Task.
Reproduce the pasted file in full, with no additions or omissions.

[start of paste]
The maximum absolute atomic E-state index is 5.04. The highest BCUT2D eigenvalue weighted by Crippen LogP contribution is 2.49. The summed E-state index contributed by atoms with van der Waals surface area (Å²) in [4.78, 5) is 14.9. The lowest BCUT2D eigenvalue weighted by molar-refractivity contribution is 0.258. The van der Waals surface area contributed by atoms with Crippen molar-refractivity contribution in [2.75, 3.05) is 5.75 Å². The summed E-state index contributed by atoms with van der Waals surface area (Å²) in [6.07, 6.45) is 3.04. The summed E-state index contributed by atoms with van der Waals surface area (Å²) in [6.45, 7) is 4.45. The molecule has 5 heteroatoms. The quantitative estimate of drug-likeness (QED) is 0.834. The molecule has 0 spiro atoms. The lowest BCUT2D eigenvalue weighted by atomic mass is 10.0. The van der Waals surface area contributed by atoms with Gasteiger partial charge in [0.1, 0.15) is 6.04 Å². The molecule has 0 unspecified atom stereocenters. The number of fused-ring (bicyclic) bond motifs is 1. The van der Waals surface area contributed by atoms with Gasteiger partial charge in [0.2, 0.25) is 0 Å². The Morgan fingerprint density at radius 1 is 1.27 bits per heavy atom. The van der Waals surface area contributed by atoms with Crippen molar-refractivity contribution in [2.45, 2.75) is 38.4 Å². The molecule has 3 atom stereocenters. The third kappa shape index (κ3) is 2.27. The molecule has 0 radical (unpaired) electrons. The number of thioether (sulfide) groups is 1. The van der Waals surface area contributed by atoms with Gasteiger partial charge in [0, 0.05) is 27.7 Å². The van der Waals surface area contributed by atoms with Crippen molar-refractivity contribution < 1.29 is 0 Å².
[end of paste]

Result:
The maximum absolute atomic E-state index is 5.04. The highest BCUT2D eigenvalue weighted by Crippen LogP contribution is 2.49. The summed E-state index contributed by atoms with van der Waals surface area (Å²) in [4.78, 5) is 14.9. The lowest BCUT2D eigenvalue weighted by molar-refractivity contribution is 0.258. The van der Waals surface area contributed by atoms with Crippen molar-refractivity contribution in [2.75, 3.05) is 5.75 Å². The summed E-state index contributed by atoms with van der Waals surface area (Å²) in [6.07, 6.45) is 3.04. The summed E-state index contributed by atoms with van der Waals surface area (Å²) in [6.45, 7) is 4.45. The molecule has 5 heteroatoms. The quantitative estimate of drug-likeness (QED) is 0.834. The molecule has 0 spiro atoms. The lowest BCUT2D eigenvalue weighted by atomic mass is 10.0. The van der Waals surface area contributed by atoms with Gasteiger partial charge in [0.1, 0.15) is 6.04 Å². The molecule has 0 unspecified atom stereocenters. The number of fused-ring (bicyclic) bond motifs is 1. The van der Waals surface area contributed by atoms with Gasteiger partial charge in [0.2, 0.25) is 0 Å². The Morgan fingerprint density at radius 1 is 1.27 bits per heavy atom. The van der Waals surface area contributed by atoms with Crippen molar-refractivity contribution in [2.45, 2.75) is 38.4 Å². The molecule has 3 atom stereocenters. The third kappa shape index (κ3) is 2.27. The molecule has 0 radical (unpaired) electrons. The number of thioether (sulfide) groups is 1. The van der Waals surface area contributed by atoms with Gasteiger partial charge in [0, 0.05) is 27.7 Å². The van der Waals surface area contributed by atoms with Crippen molar-refractivity contribution < 1.29 is 0 Å².